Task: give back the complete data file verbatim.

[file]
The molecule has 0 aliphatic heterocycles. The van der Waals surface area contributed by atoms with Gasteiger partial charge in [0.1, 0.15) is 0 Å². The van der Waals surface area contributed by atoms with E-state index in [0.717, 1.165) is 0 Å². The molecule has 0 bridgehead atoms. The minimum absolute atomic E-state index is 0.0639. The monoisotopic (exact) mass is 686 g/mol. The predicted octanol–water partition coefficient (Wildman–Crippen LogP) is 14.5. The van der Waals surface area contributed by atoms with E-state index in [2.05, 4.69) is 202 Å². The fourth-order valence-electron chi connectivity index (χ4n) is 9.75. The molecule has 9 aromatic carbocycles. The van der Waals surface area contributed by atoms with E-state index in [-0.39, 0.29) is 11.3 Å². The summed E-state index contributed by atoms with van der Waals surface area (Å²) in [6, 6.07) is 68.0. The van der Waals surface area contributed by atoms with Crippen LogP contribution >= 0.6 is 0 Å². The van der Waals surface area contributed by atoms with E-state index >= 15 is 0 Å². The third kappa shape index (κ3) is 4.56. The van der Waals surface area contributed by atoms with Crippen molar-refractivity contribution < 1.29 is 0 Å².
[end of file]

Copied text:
The molecule has 0 aliphatic heterocycles. The van der Waals surface area contributed by atoms with Gasteiger partial charge in [0.1, 0.15) is 0 Å². The van der Waals surface area contributed by atoms with E-state index in [0.717, 1.165) is 0 Å². The molecule has 0 bridgehead atoms. The minimum absolute atomic E-state index is 0.0639. The monoisotopic (exact) mass is 686 g/mol. The predicted octanol–water partition coefficient (Wildman–Crippen LogP) is 14.5. The van der Waals surface area contributed by atoms with E-state index in [2.05, 4.69) is 202 Å². The fourth-order valence-electron chi connectivity index (χ4n) is 9.75. The molecule has 9 aromatic carbocycles. The van der Waals surface area contributed by atoms with E-state index in [-0.39, 0.29) is 11.3 Å². The summed E-state index contributed by atoms with van der Waals surface area (Å²) in [6, 6.07) is 68.0. The van der Waals surface area contributed by atoms with Crippen LogP contribution >= 0.6 is 0 Å². The van der Waals surface area contributed by atoms with E-state index >= 15 is 0 Å². The third kappa shape index (κ3) is 4.56. The van der Waals surface area contributed by atoms with Crippen molar-refractivity contribution < 1.29 is 0 Å².